“I am very happy to hear this,” said Ensaf Haidar, Badawi’s wife, now based in Canada, who will be accepting the award by video when it is presented next week in a ceremony before UN delegates, human rights activists and journalists, on Tuesday, February 24th, 2015, at the 7th annual Geneva Summit for Human Rights and Democracy. (See list of speakers below.)
The NGO coalition is honoring Badawi “for inspiring the world with his extraordinary courage in the defense of liberty and universal human rights.”
The conference will feature top-name activists, former political prisoners and victims from China, Russia, Iran, and many other human rights hotspots, who will seek to influence foreign ministers gathering across the street days later to open the annual session of the UN Human Rights Council.
On January 9, Badawi received the first 50 lashes, and was due to receive the remainder over 19 weeks. Following international outrage, he has been spared each Friday since then, but remains in prison. Prince Charles raised Badawi’s plight with the Saudi king last week.
Saudi Arabia is member of UNHRC, has never been scrutinized
Bringing the story of Saudi Arabia’s brutal flogging of a human rights activist to the doorstep of the UNHRC is particularly important given Saudi Arabia’s ill-advised membership on the 47-nation council.
Badawi’s arrest and sentencing came on the heels of a clampdown across the kingdom against any dissent. His crime was the creation of a blog called “Free Saudi Liberals,” which encourages free discussion about Islam and its role in the country.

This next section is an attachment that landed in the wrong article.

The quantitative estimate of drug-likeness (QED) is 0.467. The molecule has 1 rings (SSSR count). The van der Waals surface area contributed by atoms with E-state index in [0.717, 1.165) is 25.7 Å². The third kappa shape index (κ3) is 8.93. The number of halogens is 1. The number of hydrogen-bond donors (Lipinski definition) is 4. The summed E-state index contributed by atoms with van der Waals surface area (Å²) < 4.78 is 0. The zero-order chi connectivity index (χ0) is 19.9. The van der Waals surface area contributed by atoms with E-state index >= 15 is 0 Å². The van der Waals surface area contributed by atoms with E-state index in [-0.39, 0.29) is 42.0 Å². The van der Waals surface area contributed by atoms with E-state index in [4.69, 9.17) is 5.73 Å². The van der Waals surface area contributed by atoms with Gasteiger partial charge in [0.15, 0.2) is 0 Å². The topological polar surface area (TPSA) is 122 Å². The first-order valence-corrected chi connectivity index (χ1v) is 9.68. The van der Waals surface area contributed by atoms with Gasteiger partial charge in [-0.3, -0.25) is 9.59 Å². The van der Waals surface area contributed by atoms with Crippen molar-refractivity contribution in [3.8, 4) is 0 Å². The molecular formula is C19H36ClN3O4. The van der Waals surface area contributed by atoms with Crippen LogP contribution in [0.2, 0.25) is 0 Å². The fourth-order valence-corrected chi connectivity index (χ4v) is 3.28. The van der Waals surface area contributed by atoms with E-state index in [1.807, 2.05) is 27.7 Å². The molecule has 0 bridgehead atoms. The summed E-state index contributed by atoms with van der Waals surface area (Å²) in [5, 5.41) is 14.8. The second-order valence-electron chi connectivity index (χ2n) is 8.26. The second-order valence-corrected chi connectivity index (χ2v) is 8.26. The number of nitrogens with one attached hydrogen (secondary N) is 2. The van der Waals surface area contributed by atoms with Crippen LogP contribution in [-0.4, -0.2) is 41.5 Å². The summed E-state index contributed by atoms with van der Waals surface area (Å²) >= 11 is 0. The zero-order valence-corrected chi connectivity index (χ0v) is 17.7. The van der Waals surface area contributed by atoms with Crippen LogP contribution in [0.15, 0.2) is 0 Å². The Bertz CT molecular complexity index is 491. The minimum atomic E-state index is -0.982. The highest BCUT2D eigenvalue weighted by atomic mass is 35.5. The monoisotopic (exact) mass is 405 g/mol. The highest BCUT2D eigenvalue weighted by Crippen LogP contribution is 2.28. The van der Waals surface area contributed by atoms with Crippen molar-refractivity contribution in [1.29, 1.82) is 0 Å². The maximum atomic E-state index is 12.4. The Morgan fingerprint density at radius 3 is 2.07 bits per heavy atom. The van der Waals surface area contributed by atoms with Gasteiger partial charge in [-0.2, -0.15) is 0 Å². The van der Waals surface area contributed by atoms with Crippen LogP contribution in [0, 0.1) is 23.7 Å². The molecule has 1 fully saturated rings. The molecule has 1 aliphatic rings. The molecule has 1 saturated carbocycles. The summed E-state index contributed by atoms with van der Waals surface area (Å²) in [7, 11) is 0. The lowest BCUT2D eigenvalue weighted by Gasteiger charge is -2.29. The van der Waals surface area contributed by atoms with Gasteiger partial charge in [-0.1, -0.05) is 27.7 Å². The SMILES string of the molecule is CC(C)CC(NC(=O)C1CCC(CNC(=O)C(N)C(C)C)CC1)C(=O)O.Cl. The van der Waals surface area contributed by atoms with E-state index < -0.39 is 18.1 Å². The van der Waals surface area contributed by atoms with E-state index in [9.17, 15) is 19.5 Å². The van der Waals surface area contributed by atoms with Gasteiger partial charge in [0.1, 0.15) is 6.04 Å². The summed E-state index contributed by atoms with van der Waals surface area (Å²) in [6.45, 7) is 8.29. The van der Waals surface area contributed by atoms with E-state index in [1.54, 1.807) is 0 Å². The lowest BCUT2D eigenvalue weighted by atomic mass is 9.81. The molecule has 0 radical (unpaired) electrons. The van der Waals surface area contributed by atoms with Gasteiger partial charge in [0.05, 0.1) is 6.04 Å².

There has never been a UNHRC resolution on the situation of human rights Saudi Arabia, despite having one of the world’s worst records on freedom of religion and other fundamental rights. Instead, Saudi Arabia holds a seat of power and influence as an elected member of the UNHRC.
Liberal International Hails Prize
“As co-hosts of the Geneva Summit, Liberal International is pleased to join forces with UN Watch and 18 other NGOs, to continue to fight for Raif Badawi’s liberation,” said Markus Loening, chair of Liberal International’s Human Rights Committee, and former human rights commissioner of the German government.
“Raif Badawi displayed enormous personal courage in his fight for the most fundamental liberal value: freedom of speech. This he has done under the most perilous of conditions."
“He should be assured that he is not alone in his struggle against suppression of basic liberties in Saudi Arabia and I hope that this award will be recognized as a symbol of the importance of tolerance in any society. For oppression to thrive, critical voices need only remain silent.